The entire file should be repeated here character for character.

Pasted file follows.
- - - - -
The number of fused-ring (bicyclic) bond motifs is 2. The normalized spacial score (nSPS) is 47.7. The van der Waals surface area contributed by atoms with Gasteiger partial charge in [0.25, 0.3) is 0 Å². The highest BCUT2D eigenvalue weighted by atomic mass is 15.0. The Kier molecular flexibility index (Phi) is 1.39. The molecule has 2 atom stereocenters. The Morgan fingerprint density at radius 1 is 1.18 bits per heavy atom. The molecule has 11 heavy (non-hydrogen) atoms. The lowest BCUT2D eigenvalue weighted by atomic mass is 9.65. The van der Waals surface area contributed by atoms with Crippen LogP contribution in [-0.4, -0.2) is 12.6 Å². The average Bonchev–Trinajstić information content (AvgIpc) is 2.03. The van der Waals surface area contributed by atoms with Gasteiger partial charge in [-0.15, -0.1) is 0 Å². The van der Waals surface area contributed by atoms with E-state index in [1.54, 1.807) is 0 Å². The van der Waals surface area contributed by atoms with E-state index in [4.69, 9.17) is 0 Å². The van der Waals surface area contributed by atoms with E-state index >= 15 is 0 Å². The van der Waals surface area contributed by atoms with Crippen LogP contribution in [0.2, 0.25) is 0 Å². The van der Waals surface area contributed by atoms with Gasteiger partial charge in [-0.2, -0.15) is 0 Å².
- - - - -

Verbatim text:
The number of fused-ring (bicyclic) bond motifs is 2. The normalized spacial score (nSPS) is 47.7. The van der Waals surface area contributed by atoms with Gasteiger partial charge in [0.25, 0.3) is 0 Å². The highest BCUT2D eigenvalue weighted by atomic mass is 15.0. The Kier molecular flexibility index (Phi) is 1.39. The molecule has 2 atom stereocenters. The Morgan fingerprint density at radius 1 is 1.18 bits per heavy atom. The molecule has 11 heavy (non-hydrogen) atoms. The lowest BCUT2D eigenvalue weighted by atomic mass is 9.65. The van der Waals surface area contributed by atoms with Crippen LogP contribution in [-0.4, -0.2) is 12.6 Å². The average Bonchev–Trinajstić information content (AvgIpc) is 2.03. The van der Waals surface area contributed by atoms with Gasteiger partial charge in [-0.15, -0.1) is 0 Å². The van der Waals surface area contributed by atoms with E-state index in [1.54, 1.807) is 0 Å². The van der Waals surface area contributed by atoms with E-state index in [4.69, 9.17) is 0 Å². The van der Waals surface area contributed by atoms with E-state index >= 15 is 0 Å². The van der Waals surface area contributed by atoms with Crippen LogP contribution in [0.2, 0.25) is 0 Å². The van der Waals surface area contributed by atoms with Gasteiger partial charge in [-0.2, -0.15) is 0 Å².